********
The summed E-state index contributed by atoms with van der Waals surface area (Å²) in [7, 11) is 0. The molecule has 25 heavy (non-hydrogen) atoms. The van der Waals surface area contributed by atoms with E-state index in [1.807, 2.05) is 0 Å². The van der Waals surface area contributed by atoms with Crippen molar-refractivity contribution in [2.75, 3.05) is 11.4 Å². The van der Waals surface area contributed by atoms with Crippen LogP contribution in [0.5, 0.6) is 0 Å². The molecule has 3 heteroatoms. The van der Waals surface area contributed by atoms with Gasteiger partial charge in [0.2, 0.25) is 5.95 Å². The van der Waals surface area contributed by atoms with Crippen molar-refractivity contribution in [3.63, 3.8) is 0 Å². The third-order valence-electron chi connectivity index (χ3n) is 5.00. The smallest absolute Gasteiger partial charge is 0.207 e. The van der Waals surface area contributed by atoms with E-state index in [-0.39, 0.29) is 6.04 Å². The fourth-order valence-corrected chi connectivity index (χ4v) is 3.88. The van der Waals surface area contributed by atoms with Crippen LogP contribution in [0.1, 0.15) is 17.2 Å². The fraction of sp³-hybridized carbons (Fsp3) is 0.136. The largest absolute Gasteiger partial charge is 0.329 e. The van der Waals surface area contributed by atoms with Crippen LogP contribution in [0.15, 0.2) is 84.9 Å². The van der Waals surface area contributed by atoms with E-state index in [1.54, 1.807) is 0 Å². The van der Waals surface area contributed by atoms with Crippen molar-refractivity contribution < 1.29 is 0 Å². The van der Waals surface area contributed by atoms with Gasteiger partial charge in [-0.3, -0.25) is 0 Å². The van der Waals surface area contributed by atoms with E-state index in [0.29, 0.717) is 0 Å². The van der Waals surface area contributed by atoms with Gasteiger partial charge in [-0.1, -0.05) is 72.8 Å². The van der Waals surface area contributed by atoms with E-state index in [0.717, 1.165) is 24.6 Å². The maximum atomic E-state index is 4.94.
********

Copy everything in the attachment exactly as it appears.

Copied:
The summed E-state index contributed by atoms with van der Waals surface area (Å²) in [7, 11) is 0. The molecule has 25 heavy (non-hydrogen) atoms. The van der Waals surface area contributed by atoms with E-state index in [1.807, 2.05) is 0 Å². The van der Waals surface area contributed by atoms with Crippen molar-refractivity contribution in [2.75, 3.05) is 11.4 Å². The van der Waals surface area contributed by atoms with Crippen LogP contribution in [0.5, 0.6) is 0 Å². The molecule has 3 heteroatoms. The van der Waals surface area contributed by atoms with Gasteiger partial charge in [0.2, 0.25) is 5.95 Å². The van der Waals surface area contributed by atoms with Crippen molar-refractivity contribution in [3.63, 3.8) is 0 Å². The third-order valence-electron chi connectivity index (χ3n) is 5.00. The smallest absolute Gasteiger partial charge is 0.207 e. The van der Waals surface area contributed by atoms with E-state index in [-0.39, 0.29) is 6.04 Å². The fourth-order valence-corrected chi connectivity index (χ4v) is 3.88. The van der Waals surface area contributed by atoms with Crippen LogP contribution in [0.1, 0.15) is 17.2 Å². The fraction of sp³-hybridized carbons (Fsp3) is 0.136. The largest absolute Gasteiger partial charge is 0.329 e. The van der Waals surface area contributed by atoms with Crippen LogP contribution in [0.15, 0.2) is 84.9 Å². The van der Waals surface area contributed by atoms with E-state index in [1.54, 1.807) is 0 Å². The van der Waals surface area contributed by atoms with Crippen molar-refractivity contribution < 1.29 is 0 Å². The van der Waals surface area contributed by atoms with Gasteiger partial charge in [-0.3, -0.25) is 0 Å². The van der Waals surface area contributed by atoms with E-state index in [0.29, 0.717) is 0 Å². The van der Waals surface area contributed by atoms with Gasteiger partial charge in [-0.1, -0.05) is 72.8 Å². The van der Waals surface area contributed by atoms with E-state index in [0.717, 1.165) is 24.6 Å². The maximum atomic E-state index is 4.94.